Growth in the publication of scientific articles is occurring at an exponential rate, prompting a growing need to synthesise information in a timely manner to combat urgent environmental problems and guide future research. Here, we undertake a topic analysis of dryland literature over the last 75 years (8218 articles) to identify areas in arid ecology that are well studied and topics that are emerging. Four topics-wetlands, mammal ecology, litter decomposition and spatial modelling, were identified as 'hot topics' that showed higher than average growth in publications from 1940 to 2015. Five topics-remote sensing, climate, habitat and spatial, agriculture and soils-microbes, were identified as 'cold topics', with lower than average growth over the survey period, but higher than average numbers of publications. Topics in arid ecology clustered into seven broad groups on word-based similarity. These groups ranged from mammal ecology and population genetics, broad-scale management and ecosystem modelling, plant ecology, agriculture and ecophysiology, to populations and paleoclimate. These patterns may reflect trends in the field of ecology more broadly. We also identified two broad research gaps in arid ecology: population genetics, and habitat and spatial research. Collaborations between population genetics and ecologists and investigations of ecological processes across spatial scales would contribute profitably to the advancement of arid ecology and to ecology more broadly.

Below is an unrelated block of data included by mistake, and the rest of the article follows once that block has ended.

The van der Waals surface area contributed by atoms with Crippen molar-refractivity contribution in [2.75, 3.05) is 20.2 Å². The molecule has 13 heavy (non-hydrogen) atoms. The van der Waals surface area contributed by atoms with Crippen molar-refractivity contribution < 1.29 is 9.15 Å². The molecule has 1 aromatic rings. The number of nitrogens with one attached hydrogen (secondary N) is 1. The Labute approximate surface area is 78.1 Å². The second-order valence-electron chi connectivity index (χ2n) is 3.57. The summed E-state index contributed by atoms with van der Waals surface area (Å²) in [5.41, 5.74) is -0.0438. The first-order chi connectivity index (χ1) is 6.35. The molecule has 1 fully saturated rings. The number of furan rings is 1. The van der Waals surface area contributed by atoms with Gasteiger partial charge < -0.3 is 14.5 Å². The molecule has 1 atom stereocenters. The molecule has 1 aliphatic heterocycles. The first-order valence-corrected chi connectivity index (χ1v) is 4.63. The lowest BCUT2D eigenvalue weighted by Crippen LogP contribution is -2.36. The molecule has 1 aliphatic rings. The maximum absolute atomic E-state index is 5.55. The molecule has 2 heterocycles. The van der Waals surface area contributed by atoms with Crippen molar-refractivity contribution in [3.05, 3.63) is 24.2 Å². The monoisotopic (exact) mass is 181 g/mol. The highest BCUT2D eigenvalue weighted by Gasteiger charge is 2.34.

RevDate: 2017-11-03
CmpDate: 2017-06-13

Poeta G, Fanelli G, Pietrelli L, et al (2017)

Plastisphere in action: evidence for an interaction between expanded polystyrene and dunal plants.

Environmental science and pollution research international, 24(12):11856-11859.